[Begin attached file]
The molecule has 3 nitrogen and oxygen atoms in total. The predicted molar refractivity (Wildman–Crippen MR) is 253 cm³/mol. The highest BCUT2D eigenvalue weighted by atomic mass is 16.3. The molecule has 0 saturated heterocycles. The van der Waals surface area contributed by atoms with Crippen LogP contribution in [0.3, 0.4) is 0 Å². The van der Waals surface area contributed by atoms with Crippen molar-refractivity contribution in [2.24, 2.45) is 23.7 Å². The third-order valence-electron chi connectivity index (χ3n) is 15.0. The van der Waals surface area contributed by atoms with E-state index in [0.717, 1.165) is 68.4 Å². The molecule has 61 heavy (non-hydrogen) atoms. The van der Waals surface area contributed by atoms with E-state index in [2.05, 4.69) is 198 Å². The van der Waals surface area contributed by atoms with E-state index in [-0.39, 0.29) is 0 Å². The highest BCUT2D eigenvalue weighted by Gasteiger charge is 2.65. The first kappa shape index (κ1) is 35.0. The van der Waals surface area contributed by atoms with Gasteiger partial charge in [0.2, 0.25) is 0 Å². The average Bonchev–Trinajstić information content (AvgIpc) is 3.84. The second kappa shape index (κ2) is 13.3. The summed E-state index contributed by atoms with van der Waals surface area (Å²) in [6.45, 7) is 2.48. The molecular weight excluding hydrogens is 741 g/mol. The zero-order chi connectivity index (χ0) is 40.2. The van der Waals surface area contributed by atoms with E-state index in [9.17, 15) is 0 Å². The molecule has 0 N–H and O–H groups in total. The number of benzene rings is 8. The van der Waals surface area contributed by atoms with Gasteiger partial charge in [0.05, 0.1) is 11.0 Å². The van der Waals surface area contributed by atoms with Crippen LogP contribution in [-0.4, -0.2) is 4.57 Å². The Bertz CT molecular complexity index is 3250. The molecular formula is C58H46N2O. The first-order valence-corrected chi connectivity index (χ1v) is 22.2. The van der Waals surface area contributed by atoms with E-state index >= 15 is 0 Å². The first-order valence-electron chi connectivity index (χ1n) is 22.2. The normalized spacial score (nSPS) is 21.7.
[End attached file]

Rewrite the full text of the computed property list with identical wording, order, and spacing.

The molecule has 3 nitrogen and oxygen atoms in total. The predicted molar refractivity (Wildman–Crippen MR) is 253 cm³/mol. The highest BCUT2D eigenvalue weighted by atomic mass is 16.3. The molecule has 0 saturated heterocycles. The van der Waals surface area contributed by atoms with Crippen LogP contribution in [0.3, 0.4) is 0 Å². The van der Waals surface area contributed by atoms with Crippen molar-refractivity contribution in [2.24, 2.45) is 23.7 Å². The third-order valence-electron chi connectivity index (χ3n) is 15.0. The van der Waals surface area contributed by atoms with E-state index in [0.717, 1.165) is 68.4 Å². The molecule has 61 heavy (non-hydrogen) atoms. The van der Waals surface area contributed by atoms with E-state index in [2.05, 4.69) is 198 Å². The van der Waals surface area contributed by atoms with E-state index in [-0.39, 0.29) is 0 Å². The highest BCUT2D eigenvalue weighted by Gasteiger charge is 2.65. The first kappa shape index (κ1) is 35.0. The van der Waals surface area contributed by atoms with Gasteiger partial charge in [0.2, 0.25) is 0 Å². The average Bonchev–Trinajstić information content (AvgIpc) is 3.84. The second kappa shape index (κ2) is 13.3. The summed E-state index contributed by atoms with van der Waals surface area (Å²) in [6.45, 7) is 2.48. The molecular weight excluding hydrogens is 741 g/mol. The zero-order chi connectivity index (χ0) is 40.2. The van der Waals surface area contributed by atoms with E-state index in [9.17, 15) is 0 Å². The molecule has 0 N–H and O–H groups in total. The number of benzene rings is 8. The van der Waals surface area contributed by atoms with Gasteiger partial charge in [0.05, 0.1) is 11.0 Å². The van der Waals surface area contributed by atoms with Crippen LogP contribution in [-0.4, -0.2) is 4.57 Å². The Bertz CT molecular complexity index is 3250. The molecular formula is C58H46N2O. The first-order valence-corrected chi connectivity index (χ1v) is 22.2. The van der Waals surface area contributed by atoms with E-state index >= 15 is 0 Å². The first-order valence-electron chi connectivity index (χ1n) is 22.2. The normalized spacial score (nSPS) is 21.7.